We are waging the fight against AIDS with renewed momentum. The opening of a facility that provides a comfortable environment for testing, coupled with community awareness activities by the local youth whom AAR Japan has long supported, are creating a multiplier effect on our efforts.

 “Here we can talk without worries of being overheard.” A woman visiting the center to get HIV tested,
and Mr. Chelo, a counselor (left). (October 19th, 2012)

During the facility’s completion ceremony, the local youth performed a play highlighting
the importance of HIV testing. (October 3rd, 2012)

As A Community Hub to Counter AIDS

AAR Japan also constructed an information center that provides information and educational materials on HIV/AIDS, right next to the VCT center. The local residents can view all these materials free of charge. In the future, the Chipapa Clinic staff will be holding seminars on HIV/AIDS prevention at the information center. Because of the dearth of school libraries in the region, many students seeking information about HIV/AIDS also come to visit the information center, making it the regional hub for information on the fight against AIDS.

There is an information center annexed to the VCT center.
Many educational materials on HIV/AIDS can be viewed freely. (October 3rd, 2012)

The number of people who receive HIV tests at the new facility continues to rise. It reached 112 in October and 135 in November. On some days, there are more than 10 visitors. Compared to three years ago when AAR Japan first started its activities in the region, the total number of people receiving HIV tests has now tripled.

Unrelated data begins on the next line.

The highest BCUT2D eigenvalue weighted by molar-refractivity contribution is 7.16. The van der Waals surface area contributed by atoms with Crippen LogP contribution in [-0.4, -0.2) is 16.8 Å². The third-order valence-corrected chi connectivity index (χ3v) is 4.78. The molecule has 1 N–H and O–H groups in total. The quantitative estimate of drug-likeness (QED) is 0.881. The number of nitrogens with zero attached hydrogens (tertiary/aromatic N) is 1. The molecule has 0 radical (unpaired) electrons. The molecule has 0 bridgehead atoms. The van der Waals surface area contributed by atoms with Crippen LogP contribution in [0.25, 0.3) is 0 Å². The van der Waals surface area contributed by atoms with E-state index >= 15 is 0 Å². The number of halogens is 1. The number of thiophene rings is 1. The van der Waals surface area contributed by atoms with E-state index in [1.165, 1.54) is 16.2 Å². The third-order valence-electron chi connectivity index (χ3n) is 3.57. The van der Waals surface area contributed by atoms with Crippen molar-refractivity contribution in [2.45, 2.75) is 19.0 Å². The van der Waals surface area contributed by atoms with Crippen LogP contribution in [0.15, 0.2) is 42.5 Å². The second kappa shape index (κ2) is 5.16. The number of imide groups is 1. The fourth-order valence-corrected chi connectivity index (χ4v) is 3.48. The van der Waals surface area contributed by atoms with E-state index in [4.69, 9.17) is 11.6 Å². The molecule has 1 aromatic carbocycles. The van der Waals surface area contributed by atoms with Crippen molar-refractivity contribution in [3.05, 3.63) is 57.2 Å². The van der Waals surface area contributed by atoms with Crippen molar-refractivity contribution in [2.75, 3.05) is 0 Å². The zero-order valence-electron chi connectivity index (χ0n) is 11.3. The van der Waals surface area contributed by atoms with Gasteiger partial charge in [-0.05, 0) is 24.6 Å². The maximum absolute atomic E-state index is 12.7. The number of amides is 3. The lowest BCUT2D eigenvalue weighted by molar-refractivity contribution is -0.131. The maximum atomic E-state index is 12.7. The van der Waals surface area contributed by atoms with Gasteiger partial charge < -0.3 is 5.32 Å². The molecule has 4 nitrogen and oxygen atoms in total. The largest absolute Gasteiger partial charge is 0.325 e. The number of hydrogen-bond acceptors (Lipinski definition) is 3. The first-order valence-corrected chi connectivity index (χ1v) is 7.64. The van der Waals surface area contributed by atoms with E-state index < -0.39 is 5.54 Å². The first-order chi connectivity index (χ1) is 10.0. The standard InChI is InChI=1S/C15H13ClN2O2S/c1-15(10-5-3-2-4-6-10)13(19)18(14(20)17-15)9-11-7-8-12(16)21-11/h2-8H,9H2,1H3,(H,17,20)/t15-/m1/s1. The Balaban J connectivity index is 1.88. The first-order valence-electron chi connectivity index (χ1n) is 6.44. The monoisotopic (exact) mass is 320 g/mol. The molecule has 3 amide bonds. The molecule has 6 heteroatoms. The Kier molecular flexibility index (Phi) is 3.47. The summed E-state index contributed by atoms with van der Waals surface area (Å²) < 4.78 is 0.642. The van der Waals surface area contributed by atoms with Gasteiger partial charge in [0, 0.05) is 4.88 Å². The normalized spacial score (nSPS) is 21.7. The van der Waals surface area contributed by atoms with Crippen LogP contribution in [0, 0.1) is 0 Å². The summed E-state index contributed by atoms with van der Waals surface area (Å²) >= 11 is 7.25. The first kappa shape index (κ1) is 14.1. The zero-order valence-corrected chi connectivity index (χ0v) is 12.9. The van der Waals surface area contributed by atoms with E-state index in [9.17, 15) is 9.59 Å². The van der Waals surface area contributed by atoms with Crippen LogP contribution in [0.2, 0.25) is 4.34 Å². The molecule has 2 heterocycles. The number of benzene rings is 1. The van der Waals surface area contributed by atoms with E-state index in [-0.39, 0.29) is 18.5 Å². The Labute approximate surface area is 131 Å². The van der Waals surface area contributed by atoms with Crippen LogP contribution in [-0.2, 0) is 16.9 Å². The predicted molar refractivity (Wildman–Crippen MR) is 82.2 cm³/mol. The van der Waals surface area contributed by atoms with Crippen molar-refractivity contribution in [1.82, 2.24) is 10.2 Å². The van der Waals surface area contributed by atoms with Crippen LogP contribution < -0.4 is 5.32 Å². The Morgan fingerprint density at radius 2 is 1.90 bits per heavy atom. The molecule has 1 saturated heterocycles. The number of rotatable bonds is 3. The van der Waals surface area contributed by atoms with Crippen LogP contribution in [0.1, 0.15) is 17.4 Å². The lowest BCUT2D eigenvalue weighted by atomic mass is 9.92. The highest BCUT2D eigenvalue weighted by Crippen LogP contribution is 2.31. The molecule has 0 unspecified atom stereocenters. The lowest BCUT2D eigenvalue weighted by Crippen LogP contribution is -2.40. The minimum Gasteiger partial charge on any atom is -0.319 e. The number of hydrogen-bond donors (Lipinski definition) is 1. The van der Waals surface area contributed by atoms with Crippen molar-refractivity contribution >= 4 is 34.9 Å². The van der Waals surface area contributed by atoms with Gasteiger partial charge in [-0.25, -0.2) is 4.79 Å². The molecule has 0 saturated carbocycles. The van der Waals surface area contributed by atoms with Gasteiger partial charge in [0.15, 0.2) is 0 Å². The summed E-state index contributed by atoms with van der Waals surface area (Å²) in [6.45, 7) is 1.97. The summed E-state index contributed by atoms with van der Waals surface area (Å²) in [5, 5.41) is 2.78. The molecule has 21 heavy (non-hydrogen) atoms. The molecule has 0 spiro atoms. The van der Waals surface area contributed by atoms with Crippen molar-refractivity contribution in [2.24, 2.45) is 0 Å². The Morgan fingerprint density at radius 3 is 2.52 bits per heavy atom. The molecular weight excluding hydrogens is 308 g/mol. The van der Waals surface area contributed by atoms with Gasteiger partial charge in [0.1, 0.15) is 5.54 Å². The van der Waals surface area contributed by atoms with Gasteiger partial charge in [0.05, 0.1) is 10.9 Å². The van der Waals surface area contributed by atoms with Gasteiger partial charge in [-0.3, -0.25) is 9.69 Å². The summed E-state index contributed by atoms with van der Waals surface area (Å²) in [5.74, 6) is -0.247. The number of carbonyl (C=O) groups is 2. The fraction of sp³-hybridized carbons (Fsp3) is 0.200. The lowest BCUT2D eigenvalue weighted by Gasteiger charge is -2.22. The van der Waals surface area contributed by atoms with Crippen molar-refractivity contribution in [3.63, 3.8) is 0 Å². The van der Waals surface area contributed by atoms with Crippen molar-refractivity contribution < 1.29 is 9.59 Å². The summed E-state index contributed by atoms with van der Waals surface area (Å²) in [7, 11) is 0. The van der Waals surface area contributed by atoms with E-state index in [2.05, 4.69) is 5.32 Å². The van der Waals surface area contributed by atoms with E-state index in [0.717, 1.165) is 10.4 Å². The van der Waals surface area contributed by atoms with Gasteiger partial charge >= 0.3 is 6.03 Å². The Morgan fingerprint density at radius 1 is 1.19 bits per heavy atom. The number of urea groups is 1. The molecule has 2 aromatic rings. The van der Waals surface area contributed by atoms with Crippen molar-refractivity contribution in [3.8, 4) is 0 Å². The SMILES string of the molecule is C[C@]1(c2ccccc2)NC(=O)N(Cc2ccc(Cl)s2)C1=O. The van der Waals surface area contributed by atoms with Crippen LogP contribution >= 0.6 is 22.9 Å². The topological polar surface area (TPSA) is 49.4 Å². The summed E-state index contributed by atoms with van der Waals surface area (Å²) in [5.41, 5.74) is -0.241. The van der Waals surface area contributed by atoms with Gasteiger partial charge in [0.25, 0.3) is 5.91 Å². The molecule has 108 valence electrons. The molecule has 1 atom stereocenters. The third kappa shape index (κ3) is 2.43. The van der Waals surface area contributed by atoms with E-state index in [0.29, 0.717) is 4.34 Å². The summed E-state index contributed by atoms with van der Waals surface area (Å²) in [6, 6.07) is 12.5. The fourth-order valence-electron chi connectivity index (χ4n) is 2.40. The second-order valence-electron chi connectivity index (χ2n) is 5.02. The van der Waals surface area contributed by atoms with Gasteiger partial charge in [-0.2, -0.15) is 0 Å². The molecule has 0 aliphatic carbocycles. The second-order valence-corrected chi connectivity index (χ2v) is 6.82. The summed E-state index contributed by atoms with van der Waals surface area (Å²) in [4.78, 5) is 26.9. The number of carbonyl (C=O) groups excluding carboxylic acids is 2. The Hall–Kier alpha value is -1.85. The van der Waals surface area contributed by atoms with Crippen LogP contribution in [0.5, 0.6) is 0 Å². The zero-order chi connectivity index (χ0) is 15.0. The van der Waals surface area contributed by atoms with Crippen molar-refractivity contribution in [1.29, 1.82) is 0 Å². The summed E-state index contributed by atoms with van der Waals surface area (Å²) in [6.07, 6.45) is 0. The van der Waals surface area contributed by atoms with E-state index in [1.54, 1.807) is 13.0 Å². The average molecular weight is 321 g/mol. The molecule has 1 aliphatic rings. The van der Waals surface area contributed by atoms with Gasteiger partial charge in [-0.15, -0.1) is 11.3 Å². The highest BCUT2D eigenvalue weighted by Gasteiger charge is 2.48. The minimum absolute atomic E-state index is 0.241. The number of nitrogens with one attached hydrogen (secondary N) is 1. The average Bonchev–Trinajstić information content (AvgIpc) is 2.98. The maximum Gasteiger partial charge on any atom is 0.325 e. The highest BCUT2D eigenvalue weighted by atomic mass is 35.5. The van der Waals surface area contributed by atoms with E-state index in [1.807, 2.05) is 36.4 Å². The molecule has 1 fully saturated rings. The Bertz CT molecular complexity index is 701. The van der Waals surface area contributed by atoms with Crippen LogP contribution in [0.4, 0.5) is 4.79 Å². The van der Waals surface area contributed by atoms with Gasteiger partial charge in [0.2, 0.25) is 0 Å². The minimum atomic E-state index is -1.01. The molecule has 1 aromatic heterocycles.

In 2013, AAR Japan has also started to help HIV-positive individuals take medication for AIDS on a long-term basis. We will persevere in our efforts to reduce the number of people suffering from HIV/AIDS.
During an event, the student members of an Anti-AIDS Club supported by AAR Japan
performed a play and encouraged the local residents to get HIV tested. (June 30th, 2012)
A local student participant in AAR Japan’s awareness-raising activities,
together with our expatriates at the Zambia Office, Hiromi KAWANO (left) and Moeko NAGAI (right).

* This project has been made possible by your generous donations and grants from Japan’s Ministry of Foreign Affairs.

Hiromi KAWANO, AAR Japan’s Zambia Office
After joining AAR Japan’s Tokyo Office and taking charge of the Water Supply and Hygiene Project in South Sudan and the HIV/AIDS Initiative Project in Zambia, she moved to Zambia to work as an expatriate at the Zambia Office in January 2012. She also worked to provide emergency and reconstruction aid during the Pakistan floods and the Haiti earthquake in 2010, and the East African drought in 2011.